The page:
Diogenes Allen begins his book Philosophy for Understanding Theology with a chapter on the Christian doctrine of creation. One might initially think this an odd decision. When I ponder the theological use of philosophical conceptuality, I immediately think of the Nicene doctrine of the Holy Trinity—hypostasis, ousia, and that kind of stuff. But Allen believes that in order to grasp the the theological employment of philosophy, we must be very clear about the doctrine that undergirds and qualifies all doctrines—the creation of the world from out of nothing. The doctrine advances an ontological distinction—between the eternal Creator and the contingent cosmos—that Hellenic philosophy did not and could not make.
Consider, for example, Aristotle. As a philosopher Aristotle seeks to understand the order of the universe as we experience it:
Aristotle is concerned to account for the order of the world we perceive. It never occurred to Aristotle, one of the greatest minds in history, to raise the question of why we have a world at all rather than nothing. He takes the world’s existence for granted. For him its existence is in no way problematic. Accordingly, what concerned him was to discover the principles of the world’s operation. This involved an investigation of the various kinds of beings in the universe (hence the practice of the discipline of ontology), and it led him to infer that there is a first unmoved mover as the highest and most exalted kind of being. The grounds for the claim that there is an unmoved mover are a series of intricate distinctions and arguments, but finally all the reasoning rests on the epistemological principle: we assert only what must be asserted to account for the operations of the world. A search for the principles of the world is what motivates Aristotle. What validates the claims he makes is their success in explaining its operations. (p. 3)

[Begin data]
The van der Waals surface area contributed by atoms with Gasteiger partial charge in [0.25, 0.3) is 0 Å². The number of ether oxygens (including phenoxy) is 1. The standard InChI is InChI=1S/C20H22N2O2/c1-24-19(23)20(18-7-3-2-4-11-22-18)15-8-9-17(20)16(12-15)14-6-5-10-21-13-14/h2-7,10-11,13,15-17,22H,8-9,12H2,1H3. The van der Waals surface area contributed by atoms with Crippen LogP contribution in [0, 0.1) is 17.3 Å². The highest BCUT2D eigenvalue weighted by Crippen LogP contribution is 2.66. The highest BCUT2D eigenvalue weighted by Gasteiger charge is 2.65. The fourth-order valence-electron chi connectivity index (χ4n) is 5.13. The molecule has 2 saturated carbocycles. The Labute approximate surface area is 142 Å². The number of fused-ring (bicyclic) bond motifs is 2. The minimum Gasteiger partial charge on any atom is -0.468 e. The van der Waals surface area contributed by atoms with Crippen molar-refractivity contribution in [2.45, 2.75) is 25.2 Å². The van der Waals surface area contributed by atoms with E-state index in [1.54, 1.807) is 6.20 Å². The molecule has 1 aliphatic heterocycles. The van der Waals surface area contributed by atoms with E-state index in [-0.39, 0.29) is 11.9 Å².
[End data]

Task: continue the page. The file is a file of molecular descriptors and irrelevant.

Aristotle deduces a creator of sorts, based on his metaphysical reflection upon the world. God and world participate in an ontological continuum, the former understood as securing the order of the world in which we live. We may think of the unmoved mover as the “top story of the universe.” It is not independent of the eternal cosmos but an eternal part of it.
Israel, on the other hand, offers no such justification for her belief in God. She is not concerned to investigate the principles of the operations of the world (though perhaps the Wisdom literature is a start in this direction). Metaphysical reflection does not ground her confession. She believes in God because she believes that he has graciously revealed himself to her. The faith of Israel is a response to the divine self-communication. The Creator therefore implicitly enjoys a radically different ontological status than the unmoved mover of Aristotle. The second-and third-century theologians of the Church would eventually clarify and make explicit the nature of this ontological status. Allen succinctly summarizes the Christian understanding of God and world:
God the Creator is ontologically not part of the world, nor is the world part of God. There is a distinction between God and the world which is more fundamental than any distinction between any two things which are both part of the world. However great the ontological difference may be between things that are part of the world, it is dwarfed in comparison to the ontological difference that exists between the Creator and creatures. (p. 9)